Reading Hirsch’s Validity in Interpretation has encouraged me to share some of my thoughts on the interpretation of Scripture. Unfortunately, it is not uncommon that I come into contact with individuals who present an interpretation of Scripture that simply stands on its own without any actual validation from the text itself. The real tragedy is that these individuals think they are being Scriptural. A mere theology will be presented and then a bunch of quotes. If one disagrees with the theology one is accused of disagreeing with the Bible. If one provides evidence against the theology provided, it is not uncommon for the other person to just reiterate their theology or decide conclusions based off of evidence cannot be true because they already know their own theology is true—and look! The text is so clear! This is circular and often arbitrary.
Quotes in isolation do not count as evidence for one’s theology or interpretation. One has to show that the interpretation is legitimate (here is the connection I am making and here is the connection the text is making because…) and more likely true or equal to another interpretation. For example, if one wants to claim 1Timothy excludes women from leadership, they have to show what in the text gives that impression. Maybe “exercise authority” is the word used and this indicates… Next, if I say the word means something else entirely and give reasons why along with how this changes the meaning of the passage then those reasons have to be addressed in such a way that the original interpretation is actually better and more true to the text.
We need to think in terms of probability. This is probably true. This assertion must be informed. It can’t “just be that way” or “just be obvious.” If it is so obvious, reasons must be given and other arguments shown to be lacking in comparison. It is easy to merely assert one’s opinion in response to a critique, but it is also easy to dismiss such as opinions since they have no substance behind them. What we need is an interpretation that acknowledges it is a probability judgment that is supported by evidence. In interpretation we do not have mathematical certainty and must be open to the possibility that some other explanation or understanding of the text might be better than our own.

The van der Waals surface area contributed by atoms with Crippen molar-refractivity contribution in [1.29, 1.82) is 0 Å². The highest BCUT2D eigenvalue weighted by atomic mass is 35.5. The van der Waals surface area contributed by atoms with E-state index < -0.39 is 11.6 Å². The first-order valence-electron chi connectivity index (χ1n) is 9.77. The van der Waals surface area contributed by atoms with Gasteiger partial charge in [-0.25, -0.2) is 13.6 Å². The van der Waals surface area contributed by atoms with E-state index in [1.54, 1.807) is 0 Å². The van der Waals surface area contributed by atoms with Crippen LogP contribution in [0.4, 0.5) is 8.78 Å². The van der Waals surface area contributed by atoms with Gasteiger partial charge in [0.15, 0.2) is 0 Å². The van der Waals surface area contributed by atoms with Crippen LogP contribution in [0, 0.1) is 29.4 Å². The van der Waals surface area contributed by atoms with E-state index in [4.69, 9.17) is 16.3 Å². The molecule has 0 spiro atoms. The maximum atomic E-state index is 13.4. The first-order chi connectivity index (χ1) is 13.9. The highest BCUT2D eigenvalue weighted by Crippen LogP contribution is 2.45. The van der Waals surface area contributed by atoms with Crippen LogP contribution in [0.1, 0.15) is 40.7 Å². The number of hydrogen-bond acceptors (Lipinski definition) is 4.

Another danger I often see is the tendency to think that more is always better. Sometimes the one who provides more evidence is not necessarily providing better evidence. “If a fact or observation has no effect upon these probabilities, then obviously, it is irrelevant to that particular probability judgment” (183). I found this to be disappointedly evident in Grudem’s use of the Greek Old Testament in support of the word “head” being used for leadership in Greek. He gives several examples that look impressive on their own—but fails to mention that the Greek Old Testament actually overwhelmingly avoids using the term and that Hebrew is the one attested with the metaphor, not the Greek. The Hebrew Bible uses the metaphor about 171x. The LXX only uses “kephale” (head) metaphorically 6x. It uses something else for the other 165x and uses the word “kephale” 226x only for part of the body. What does this mean? While 6 instances (a little more or less) might look impressive on paper that is limited by nature, it is less relevant for establishing the most probable use to a Greek speaking and thinking people—especially since it is a Hebrew metaphor.
Apologies if this is a bit jumbled. I am trying to write more of my thoughts and quantity means clarity will not always be achieved when blogging! Feel free to ask me questions.